The SEC’s Regulation Best Interest rule introduced earlier this month is an example of how the agency is a pawn of the big brokerage houses. Whereas Registered Investment Advisors are required to adhere to a fiduciary standard and always put the financial interests of their clients first, the SEC has proposed that stockbrokers be held to a “suitability” standard, which makes it more legally defensible for the glorified salespeople to peddle higher commission products.
SEC Commissioner Hester Peirce dismissed the higher fiduciary standard as an “advertising slogan” and argued that the suitability standard is “in many ways, similar to the fiduciary standard.” Peirce said she’s hoping the SEC will publish a “side-by-side” comparison “so that people will be able to get a quick overview of what they are.” Hopefully the chart will be color coded so it will be more readily understandable to those of us lacking Peirce’s Yale law degree.
The SEC should be putting out rules and regulations that make it unambiguously clear there is no wiggle room when it comes to putting the interests of clients first. As Barry Ritholtz argued in Bloomberg, “it makes perfect sense that the people who buy financial services want a level of care closer to what a lawyer provides than a used-car salesman.”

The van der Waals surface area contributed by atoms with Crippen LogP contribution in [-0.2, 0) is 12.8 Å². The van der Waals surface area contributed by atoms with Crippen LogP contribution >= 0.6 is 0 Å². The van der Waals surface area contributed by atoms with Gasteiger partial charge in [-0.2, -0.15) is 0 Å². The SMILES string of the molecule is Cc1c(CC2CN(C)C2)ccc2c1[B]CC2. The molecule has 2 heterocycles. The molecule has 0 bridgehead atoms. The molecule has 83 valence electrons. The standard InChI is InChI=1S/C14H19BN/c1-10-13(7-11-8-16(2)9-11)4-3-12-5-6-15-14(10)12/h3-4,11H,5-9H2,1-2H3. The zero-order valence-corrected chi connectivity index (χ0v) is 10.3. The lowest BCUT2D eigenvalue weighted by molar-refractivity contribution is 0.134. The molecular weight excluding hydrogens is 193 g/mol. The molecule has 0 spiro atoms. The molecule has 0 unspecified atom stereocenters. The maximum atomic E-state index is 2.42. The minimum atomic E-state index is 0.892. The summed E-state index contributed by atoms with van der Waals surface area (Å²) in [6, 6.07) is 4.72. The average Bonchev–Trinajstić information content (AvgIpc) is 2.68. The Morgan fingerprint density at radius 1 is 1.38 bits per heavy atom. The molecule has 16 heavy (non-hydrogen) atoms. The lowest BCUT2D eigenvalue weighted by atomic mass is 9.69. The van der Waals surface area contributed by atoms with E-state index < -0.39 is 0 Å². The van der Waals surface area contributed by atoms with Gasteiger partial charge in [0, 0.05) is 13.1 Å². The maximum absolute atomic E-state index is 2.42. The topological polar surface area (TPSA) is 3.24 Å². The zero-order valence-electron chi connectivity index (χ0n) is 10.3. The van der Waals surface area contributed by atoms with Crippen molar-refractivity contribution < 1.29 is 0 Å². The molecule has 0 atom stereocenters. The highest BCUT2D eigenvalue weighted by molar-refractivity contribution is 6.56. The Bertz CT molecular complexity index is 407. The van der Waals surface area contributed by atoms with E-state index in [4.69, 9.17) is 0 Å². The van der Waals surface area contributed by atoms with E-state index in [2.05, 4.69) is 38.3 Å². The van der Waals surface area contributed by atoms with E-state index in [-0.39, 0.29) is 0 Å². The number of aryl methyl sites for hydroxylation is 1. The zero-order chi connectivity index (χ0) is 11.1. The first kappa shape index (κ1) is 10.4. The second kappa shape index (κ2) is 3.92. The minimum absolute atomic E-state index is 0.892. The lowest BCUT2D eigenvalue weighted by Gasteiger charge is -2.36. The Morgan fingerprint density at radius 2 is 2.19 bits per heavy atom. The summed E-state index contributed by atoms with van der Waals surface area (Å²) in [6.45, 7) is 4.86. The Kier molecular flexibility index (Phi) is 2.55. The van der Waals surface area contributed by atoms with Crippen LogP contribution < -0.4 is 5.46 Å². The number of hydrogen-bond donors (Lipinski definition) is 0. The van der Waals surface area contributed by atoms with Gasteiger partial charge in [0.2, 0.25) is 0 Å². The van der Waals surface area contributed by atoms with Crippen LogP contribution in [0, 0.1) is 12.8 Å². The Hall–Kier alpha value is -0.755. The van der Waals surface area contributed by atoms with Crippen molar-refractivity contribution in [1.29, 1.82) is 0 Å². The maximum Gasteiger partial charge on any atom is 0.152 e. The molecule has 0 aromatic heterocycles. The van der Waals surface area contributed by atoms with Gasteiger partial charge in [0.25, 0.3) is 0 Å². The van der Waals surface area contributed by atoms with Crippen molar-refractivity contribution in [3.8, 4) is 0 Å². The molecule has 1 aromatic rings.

Major Wall Street firms are experiencing an exodus of top producing brokers going independent or joining considerably smaller firms. Public comments from some of these brokers should give pause to clients of these companies. Bill Gold, who recently left UBS to join Steward Partners Global Advisory, said in a news release, “I’ve always believed clients should come first, and after meeting with Steward it was immediately clear that the team here shares those same values.”
It’s alarming how much openly questionable activity the SEC ignores. Barron’s this week identified 28 companies where Wall Street analysts have “Buy” ratings on companies with price targets below their current trading levels. The publication says “many” money managers are skeptical that stock price targets are “anything more than a marketing tool for the brokerage industry to generate interest in a stock.” The SEC’s mandate is to ensure the integrity of publicly issued information and statements.